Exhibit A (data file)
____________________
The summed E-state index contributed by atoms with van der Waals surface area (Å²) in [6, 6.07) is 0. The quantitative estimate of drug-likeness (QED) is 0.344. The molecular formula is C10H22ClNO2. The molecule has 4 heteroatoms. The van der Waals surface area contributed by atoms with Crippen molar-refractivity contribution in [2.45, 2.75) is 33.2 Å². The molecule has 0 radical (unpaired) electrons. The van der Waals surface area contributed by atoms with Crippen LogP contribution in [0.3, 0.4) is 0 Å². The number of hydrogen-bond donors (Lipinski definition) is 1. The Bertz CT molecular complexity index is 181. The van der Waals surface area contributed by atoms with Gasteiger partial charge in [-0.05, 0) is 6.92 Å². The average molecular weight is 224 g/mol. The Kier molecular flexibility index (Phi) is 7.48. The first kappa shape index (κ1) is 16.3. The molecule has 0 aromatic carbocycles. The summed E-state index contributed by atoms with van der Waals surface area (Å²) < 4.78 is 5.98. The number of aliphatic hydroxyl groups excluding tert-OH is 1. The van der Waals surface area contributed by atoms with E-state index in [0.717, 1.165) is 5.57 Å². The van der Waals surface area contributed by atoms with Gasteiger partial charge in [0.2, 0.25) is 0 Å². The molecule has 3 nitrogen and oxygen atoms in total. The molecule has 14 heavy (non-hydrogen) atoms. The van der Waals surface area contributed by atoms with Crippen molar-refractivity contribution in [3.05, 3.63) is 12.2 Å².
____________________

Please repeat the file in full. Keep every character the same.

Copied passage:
The summed E-state index contributed by atoms with van der Waals surface area (Å²) in [6, 6.07) is 0. The quantitative estimate of drug-likeness (QED) is 0.344. The molecular formula is C10H22ClNO2. The molecule has 4 heteroatoms. The van der Waals surface area contributed by atoms with Crippen molar-refractivity contribution in [2.45, 2.75) is 33.2 Å². The molecule has 0 radical (unpaired) electrons. The van der Waals surface area contributed by atoms with Crippen LogP contribution in [0.3, 0.4) is 0 Å². The number of hydrogen-bond donors (Lipinski definition) is 1. The Bertz CT molecular complexity index is 181. The van der Waals surface area contributed by atoms with Gasteiger partial charge in [-0.05, 0) is 6.92 Å². The average molecular weight is 224 g/mol. The Kier molecular flexibility index (Phi) is 7.48. The first kappa shape index (κ1) is 16.3. The molecule has 0 aromatic carbocycles. The summed E-state index contributed by atoms with van der Waals surface area (Å²) < 4.78 is 5.98. The number of aliphatic hydroxyl groups excluding tert-OH is 1. The van der Waals surface area contributed by atoms with E-state index in [0.717, 1.165) is 5.57 Å². The van der Waals surface area contributed by atoms with Gasteiger partial charge in [0.2, 0.25) is 0 Å². The molecule has 3 nitrogen and oxygen atoms in total. The molecule has 14 heavy (non-hydrogen) atoms. The van der Waals surface area contributed by atoms with Crippen molar-refractivity contribution in [3.05, 3.63) is 12.2 Å².